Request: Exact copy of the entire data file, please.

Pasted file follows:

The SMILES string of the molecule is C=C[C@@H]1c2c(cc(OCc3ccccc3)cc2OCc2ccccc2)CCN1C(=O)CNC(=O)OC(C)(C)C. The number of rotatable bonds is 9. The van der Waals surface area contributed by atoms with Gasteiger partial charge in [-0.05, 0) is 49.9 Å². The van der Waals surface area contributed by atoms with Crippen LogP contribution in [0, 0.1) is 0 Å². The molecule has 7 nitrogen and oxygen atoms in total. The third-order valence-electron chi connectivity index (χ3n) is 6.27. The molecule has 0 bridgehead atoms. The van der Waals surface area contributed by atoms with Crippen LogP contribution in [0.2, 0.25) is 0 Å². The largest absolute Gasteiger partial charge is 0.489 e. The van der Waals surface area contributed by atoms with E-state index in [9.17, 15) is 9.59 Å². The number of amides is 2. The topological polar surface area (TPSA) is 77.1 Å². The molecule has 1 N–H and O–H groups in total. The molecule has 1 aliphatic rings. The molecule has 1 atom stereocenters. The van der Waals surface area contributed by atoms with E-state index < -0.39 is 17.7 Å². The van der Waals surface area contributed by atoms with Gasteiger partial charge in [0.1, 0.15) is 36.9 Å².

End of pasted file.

The SMILES string of the molecule is C=C[C@@H]1c2c(cc(OCc3ccccc3)cc2OCc2ccccc2)CCN1C(=O)CNC(=O)OC(C)(C)C. The number of rotatable bonds is 9. The van der Waals surface area contributed by atoms with Gasteiger partial charge in [-0.05, 0) is 49.9 Å². The van der Waals surface area contributed by atoms with Crippen LogP contribution in [0, 0.1) is 0 Å². The molecule has 7 nitrogen and oxygen atoms in total. The third-order valence-electron chi connectivity index (χ3n) is 6.27. The molecule has 0 bridgehead atoms. The van der Waals surface area contributed by atoms with Crippen LogP contribution in [0.2, 0.25) is 0 Å². The largest absolute Gasteiger partial charge is 0.489 e. The van der Waals surface area contributed by atoms with E-state index in [9.17, 15) is 9.59 Å². The number of amides is 2. The topological polar surface area (TPSA) is 77.1 Å². The molecule has 1 N–H and O–H groups in total. The molecule has 1 aliphatic rings. The molecule has 1 atom stereocenters. The van der Waals surface area contributed by atoms with E-state index < -0.39 is 17.7 Å². The van der Waals surface area contributed by atoms with Gasteiger partial charge in [0.1, 0.15) is 36.9 Å².